News and Views

  • A New Chapter for Chindwin Chambers as River II

    posted on Wednesday, 06 November 2013
    Looking for new premises close to the original River Gallery in The Strand, we had come across the Chindwin Chambers in the road right next to the hotel, three minutes walk from the gallery.  The elegant three story colonial building caught our eye, and we noticed that one section at the north end of the building was home to an office with just a few workers.  We tracked down the owners and discovered that they were amenable to relocating these employees and renting out the space to us for a new gallery.  
    The renovation was relatively minor, just waterproofing the structure, taking out some internal partitions, fixing the wiring, making new doors and painting and plastering to give us large flat white walls. The room has beautiful proportions with 18 foot ceilings and a length of over 120 foot, which spans the whole block giving us access onto both 38th Street and 37th Street.  These are charming old lanes, where local life goes on uninterrupted. I enjoy sitting at the desk in the middle of the gallery, able to see out both ends to the streets where  people walk by, street vendors sell their wares, and the local dogs guard their territory.
    We're looking forward to hosting various events and functions at River II , so that a wide range of people can come and enjoy the re-purposed space and help give downtown Yangon a bit more of a  buzz.
  • Myanmar artists on display in Chennai- India

    posted on Monday, 30 September 2013

    Our partners in India -  the Calcutta Arts Club - have mounted "From Myanmar with Love", a show featuring five leading Myanmar artists from River Gallery:  Zaw WIn Pe, Maung Aw, K. Kyaw, Than Kyaw Htay and Aung Myint. Pls visit the following links to review the journalist's delighted reactions of the show.

  • Review- Wonder in the Land- Group Exhibition, Canada

    posted on Friday, 13 September 2013

    A lot has happened in Burma, also known as Myanmar, since the East Gallery first introduced Burmese contemporary art to Canadians in 2011. After five decades of censorship, Burmese artists are relishing a somewhat greater freedom of expression and the increased international attention being paid to the country’s vibrant art scene. "Wonder in the Land", the East Gallery’s third group show of contemporary Burmese artists, features new work by 5 leading artists, all of whom have had considerable international exposure and success. Visitors will experience a range of styles and themes from abstract to expressionistic, and from landscapes to street scenes.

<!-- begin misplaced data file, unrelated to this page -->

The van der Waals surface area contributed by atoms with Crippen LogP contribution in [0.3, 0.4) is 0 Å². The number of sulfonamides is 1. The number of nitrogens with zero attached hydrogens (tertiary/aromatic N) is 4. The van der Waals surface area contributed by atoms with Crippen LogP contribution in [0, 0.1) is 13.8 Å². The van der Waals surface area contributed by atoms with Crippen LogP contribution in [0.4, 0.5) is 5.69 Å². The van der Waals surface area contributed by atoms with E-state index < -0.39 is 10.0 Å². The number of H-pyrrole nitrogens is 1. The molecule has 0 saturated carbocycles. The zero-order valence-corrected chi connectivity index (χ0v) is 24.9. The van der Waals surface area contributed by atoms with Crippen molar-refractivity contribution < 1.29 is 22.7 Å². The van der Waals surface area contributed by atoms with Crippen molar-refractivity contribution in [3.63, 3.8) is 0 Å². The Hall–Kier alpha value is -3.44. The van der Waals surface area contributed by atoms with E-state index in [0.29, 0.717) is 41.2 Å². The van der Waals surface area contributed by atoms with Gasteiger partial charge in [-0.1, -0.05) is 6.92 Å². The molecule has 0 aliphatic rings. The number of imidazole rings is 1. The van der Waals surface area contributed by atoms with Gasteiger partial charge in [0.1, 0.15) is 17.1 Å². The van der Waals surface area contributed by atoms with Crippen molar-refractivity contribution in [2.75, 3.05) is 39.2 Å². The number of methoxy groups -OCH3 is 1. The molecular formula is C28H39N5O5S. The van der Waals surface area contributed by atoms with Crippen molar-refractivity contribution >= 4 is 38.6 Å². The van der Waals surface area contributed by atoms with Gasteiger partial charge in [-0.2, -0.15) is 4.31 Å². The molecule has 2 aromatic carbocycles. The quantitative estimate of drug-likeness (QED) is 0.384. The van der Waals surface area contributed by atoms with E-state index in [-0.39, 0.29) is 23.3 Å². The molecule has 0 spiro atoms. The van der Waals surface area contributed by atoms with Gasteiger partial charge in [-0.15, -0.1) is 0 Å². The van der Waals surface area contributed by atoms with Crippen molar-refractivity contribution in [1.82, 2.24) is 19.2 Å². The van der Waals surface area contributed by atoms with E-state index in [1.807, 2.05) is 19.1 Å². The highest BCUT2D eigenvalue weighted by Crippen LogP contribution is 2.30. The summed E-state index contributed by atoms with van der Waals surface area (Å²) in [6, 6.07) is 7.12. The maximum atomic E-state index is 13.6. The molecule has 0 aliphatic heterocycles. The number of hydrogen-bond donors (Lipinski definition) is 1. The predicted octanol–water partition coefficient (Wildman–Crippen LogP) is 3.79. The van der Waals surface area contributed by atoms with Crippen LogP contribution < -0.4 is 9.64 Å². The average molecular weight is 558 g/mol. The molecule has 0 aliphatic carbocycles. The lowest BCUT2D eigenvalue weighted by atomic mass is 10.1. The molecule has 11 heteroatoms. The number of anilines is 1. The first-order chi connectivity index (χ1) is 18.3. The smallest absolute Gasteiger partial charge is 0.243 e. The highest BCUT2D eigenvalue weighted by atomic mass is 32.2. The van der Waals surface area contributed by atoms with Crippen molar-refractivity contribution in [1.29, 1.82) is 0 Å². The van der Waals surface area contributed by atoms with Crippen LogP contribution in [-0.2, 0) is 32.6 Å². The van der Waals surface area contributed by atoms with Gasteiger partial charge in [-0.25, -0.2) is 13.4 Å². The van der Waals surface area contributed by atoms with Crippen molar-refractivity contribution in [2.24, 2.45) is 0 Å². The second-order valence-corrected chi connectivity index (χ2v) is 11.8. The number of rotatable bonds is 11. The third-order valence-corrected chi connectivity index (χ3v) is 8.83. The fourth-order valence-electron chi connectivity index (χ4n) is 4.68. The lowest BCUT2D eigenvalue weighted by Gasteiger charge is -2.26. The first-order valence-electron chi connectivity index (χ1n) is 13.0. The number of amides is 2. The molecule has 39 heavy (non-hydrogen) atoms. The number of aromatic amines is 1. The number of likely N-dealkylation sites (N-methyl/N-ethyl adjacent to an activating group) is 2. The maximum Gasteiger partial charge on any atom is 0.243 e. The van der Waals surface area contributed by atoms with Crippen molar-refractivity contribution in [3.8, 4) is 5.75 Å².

Pls View the article;

  • Investment Advisory Company investigates potential for investment in Myanmar art market.

    posted on Monday, 26 August 2013

    Thura Swiss, a business consultancy based in Yangon, has turned its attention to the Myanmar art market, describing the current situation, and outlining necessary measures for the sector to progress.  Read the report for an interesting assessment of the investment potential of Myanmar art - a nice change from electricity, oil and gas and banking.  The report concludes, "Myanmar's art business has potential to grow exponentially, not only because of its small start, but simply because of the wealth of skills and talent of its artists."  Hear hear!

    Please view article;

  • A quick tour around Myanmar's art scene from Hong Kong's South China Morning Post.

    posted on Monday, 19 August 2013

    This article addresses the impact of the Myanmar Spring on the the country's art scene and artists.

    Pls visit below link;

  • Sculptures by Aung Ko

    posted on Wednesday, 14 August 2013

    IN the depths of North Dagon, I visited the workshop Aung Ko had set up to produce his latest creations. A true pathmaker in the Myanmar art world, Aung Ko is pushing the envelope again with his life size sculptures of people frozen in poses of surprise and fear. His chosen medium is fiberglass, a first for a Myanmar artist. The process is lengthy – modeling in clay first, creating a plaster cast, and finally coating the inside of the cast with the fiberglass, before fitting the parts together and finishing the surface.